11/06/2019 by Pascoe Partners Accountants
With the Reserve Bank’s announcement of an interest rate cut, investors around Australia are wondering how it’s going to affect them.
Assuming that some of this saving is passed on by the banks, the topic of negative gearing raises its head.
In particular, the question of whether negative gearing can be effective in a low interest rate environment?
Below we clear up the question: how does negative gearing work – and can it can work for you as an investor when interest rates are low?
Negative gearing is a position where the income generated by an investment (usually a rental property but it also applies to other investments, such as shares) is lower than the costs of holding the investment.
The excess is tax deductible to the owner. This is the “negative” element.
The holder of the property (or other investment) hopes to win in the long term because the capital growth of the property compensates for the shortfall.
There will likely be capital gains tax on the sale but generally only 50 percent of the gain will be subject to tax.
Note that this was an area that the Labor Party campaigned to change in the lead up to the last election.
Being accountants, we love to look at the numbers.
You should too, if you’re considering the effects of an interest rate cut on negative gearing.
Assume an average house price of $600,000 with a loan of $480,000 interest-only at 4.5 percent p.a., average rental of $350 per week, and other costs (rates, repairs, etc.) of $10,000 per year.
The net rental for the year is a shortfall of $13,400, which is the amount of the tax deduction.
If you have a taxable income of $80,000, you’ll pay $17,547 in tax including the Medicare levy, leaving net cash of $62,453.
If we take into account the shortfall, the taxable income is reduced to $66,600. This means that the tax reduces to $13,192 and the net after tax cash is $53,408.
The reduction in the net after tax cash is $9,045.
So, provided the property increases in value by at least 1.51 percent each year ($9,045/600,000) you would be on the winning side of the deal (excluding the capital gains tax on sale).
Doing the same calculations but using a taxable income of $150,000, the result is a net cash shortfall of $8,442. In this case, a 1.41 percent increase in property value would be necessary to win.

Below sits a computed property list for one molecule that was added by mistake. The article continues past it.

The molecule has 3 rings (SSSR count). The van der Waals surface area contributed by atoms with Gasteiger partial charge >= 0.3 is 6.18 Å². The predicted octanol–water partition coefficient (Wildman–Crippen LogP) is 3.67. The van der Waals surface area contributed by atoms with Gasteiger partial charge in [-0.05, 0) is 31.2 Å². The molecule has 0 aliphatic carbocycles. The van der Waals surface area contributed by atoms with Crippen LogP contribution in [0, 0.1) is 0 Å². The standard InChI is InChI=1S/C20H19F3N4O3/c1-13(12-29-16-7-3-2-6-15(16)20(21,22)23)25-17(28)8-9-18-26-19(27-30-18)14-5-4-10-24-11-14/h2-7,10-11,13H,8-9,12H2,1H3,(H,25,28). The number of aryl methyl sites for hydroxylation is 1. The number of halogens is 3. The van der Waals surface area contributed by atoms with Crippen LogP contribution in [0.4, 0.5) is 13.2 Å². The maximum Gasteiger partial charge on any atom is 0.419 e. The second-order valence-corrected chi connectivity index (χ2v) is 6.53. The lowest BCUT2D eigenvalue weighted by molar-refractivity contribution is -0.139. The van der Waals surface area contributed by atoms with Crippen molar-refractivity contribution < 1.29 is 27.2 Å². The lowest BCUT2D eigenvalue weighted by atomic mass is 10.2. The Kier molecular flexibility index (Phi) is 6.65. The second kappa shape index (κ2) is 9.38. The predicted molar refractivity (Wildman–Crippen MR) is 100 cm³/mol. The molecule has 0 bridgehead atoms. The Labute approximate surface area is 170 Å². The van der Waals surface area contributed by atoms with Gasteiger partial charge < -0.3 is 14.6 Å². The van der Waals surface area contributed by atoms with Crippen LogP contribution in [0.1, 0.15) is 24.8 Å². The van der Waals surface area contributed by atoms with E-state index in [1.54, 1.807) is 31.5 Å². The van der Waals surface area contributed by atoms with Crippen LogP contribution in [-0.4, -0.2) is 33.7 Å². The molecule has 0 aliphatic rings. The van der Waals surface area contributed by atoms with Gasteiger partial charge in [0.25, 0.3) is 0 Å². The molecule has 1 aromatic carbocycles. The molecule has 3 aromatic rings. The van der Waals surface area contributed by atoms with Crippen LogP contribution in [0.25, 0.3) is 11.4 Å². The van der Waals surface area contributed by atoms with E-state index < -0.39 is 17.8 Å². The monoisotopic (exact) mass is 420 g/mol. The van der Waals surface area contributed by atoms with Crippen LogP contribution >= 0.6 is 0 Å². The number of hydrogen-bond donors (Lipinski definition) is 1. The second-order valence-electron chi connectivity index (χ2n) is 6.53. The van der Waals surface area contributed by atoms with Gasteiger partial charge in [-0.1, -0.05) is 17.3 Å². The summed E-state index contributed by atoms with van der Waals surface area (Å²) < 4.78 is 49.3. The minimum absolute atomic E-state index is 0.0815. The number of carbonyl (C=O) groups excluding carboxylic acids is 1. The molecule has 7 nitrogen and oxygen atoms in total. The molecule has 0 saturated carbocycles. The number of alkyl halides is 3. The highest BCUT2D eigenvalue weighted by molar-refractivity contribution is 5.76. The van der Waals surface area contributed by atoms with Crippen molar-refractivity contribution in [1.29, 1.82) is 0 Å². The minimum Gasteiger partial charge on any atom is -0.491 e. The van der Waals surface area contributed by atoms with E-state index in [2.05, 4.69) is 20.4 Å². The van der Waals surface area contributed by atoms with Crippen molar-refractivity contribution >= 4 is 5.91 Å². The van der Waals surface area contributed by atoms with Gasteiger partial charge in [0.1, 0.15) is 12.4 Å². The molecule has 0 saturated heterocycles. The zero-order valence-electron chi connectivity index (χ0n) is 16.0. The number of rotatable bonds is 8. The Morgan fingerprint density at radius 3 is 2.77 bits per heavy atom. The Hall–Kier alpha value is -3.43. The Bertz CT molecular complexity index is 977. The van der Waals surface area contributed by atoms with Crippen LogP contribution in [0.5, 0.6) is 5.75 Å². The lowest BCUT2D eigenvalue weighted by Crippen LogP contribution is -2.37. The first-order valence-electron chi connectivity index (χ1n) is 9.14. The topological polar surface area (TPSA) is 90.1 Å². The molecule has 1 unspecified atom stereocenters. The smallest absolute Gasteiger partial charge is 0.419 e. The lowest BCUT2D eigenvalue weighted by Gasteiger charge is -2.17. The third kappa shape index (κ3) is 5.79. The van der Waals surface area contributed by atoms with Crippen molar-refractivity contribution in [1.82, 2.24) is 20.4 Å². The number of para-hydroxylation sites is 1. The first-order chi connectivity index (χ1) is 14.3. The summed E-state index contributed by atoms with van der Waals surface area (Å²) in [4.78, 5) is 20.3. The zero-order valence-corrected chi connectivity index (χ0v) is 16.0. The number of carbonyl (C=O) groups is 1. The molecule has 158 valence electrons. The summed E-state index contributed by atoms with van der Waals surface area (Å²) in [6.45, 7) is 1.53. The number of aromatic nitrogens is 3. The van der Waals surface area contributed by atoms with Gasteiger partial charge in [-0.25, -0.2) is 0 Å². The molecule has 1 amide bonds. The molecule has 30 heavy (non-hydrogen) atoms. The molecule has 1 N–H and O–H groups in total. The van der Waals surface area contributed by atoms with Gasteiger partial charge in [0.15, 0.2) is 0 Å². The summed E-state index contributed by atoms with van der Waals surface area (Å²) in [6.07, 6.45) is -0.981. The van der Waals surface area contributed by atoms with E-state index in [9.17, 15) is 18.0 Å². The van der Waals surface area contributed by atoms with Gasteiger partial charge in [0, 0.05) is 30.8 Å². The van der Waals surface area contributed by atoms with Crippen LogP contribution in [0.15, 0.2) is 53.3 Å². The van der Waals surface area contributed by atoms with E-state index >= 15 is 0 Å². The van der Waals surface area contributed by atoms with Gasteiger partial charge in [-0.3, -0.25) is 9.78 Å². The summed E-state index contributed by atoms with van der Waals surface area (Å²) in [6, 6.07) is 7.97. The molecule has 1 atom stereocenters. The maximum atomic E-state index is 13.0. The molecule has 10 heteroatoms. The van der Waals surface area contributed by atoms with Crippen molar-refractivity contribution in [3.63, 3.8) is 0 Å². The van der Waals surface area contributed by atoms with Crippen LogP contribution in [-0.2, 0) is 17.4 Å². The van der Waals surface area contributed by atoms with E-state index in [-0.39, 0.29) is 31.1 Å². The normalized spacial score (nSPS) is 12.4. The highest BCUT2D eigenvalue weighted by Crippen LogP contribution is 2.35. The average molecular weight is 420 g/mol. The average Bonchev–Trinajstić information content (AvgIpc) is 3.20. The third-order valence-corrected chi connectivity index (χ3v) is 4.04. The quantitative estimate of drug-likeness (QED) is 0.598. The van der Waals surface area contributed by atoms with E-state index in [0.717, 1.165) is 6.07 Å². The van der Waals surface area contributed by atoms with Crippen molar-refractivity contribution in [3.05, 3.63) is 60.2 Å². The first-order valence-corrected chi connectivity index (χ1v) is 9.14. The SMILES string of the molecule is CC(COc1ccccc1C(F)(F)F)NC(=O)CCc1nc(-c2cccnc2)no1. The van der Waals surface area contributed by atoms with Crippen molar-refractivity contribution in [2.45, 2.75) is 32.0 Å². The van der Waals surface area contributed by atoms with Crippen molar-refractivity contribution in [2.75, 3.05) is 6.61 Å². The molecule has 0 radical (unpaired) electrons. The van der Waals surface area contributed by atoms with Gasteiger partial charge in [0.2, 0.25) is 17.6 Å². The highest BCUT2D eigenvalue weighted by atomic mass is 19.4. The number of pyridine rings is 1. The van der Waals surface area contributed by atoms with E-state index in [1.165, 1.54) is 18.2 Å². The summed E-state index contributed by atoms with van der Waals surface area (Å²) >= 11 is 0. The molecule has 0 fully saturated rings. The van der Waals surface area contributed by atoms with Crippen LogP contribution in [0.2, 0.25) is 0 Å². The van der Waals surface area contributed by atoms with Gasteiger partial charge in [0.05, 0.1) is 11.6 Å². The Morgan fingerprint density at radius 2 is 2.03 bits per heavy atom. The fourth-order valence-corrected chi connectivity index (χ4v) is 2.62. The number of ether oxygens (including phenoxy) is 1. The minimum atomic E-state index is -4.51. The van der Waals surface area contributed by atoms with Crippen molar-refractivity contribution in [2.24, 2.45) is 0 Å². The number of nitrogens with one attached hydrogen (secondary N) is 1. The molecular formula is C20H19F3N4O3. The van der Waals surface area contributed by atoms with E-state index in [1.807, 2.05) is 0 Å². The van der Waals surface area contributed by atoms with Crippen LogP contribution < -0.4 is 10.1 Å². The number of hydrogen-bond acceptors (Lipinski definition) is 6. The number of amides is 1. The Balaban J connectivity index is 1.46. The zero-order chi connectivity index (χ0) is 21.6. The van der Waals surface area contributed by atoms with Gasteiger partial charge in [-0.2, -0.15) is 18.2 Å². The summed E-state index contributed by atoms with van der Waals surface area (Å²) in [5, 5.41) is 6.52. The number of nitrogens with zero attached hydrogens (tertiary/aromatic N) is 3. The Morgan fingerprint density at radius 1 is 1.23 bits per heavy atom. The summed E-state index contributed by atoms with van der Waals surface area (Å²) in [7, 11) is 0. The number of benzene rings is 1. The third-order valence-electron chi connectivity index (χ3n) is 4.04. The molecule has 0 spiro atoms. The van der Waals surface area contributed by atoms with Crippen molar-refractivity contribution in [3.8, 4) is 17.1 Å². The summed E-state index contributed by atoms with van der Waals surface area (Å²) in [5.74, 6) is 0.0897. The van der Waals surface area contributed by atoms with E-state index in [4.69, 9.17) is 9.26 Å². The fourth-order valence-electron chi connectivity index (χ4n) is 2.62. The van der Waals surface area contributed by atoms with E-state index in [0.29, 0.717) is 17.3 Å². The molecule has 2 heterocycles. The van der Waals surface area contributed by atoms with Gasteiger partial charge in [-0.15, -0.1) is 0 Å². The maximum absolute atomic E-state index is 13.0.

Now you know more about how negative gearing works, it should be clear that it can still work in a low interest environment.
It’s not without risk, of course. As we know, property values do not necessarily increase every year.
But, provided there is an increase over the life of ownership of the property, negative gearing can be effective.
As you would expect, should interest rates increase, the shortfall will increase.
Using the example above (with an income of $150,000), if interest rates increased to say 7 percent, the property would need to appreciate in value by at least 2.67 percent each year to break even.
However, this is a very simplified example. Increasing interest rates would likely lead to increases in weekly rental; but generally there will be a lag between the two and, of course, it depends on the terms of the lease.
The bottom line? Negative gearing can work in a low interest rate environment as much as when rates are higher but it all depends on the capital growth of the property.
The Reserve Bank only lowers rates to such low levels to stimulate the economy, which likely leads to falling (not increasing) property values. Remember, negative gearing relies on rising property values to be effective.
Please also note that we’ve applied an interest-only facility for these examples.
If we were to take into account loan repayments, the cash shortfall would increase and the amount of appreciation required to break even would also increase.
Are you considering investing in a rental property and intending to borrow to finance the purchase?
Contact us for a thorough review of your options.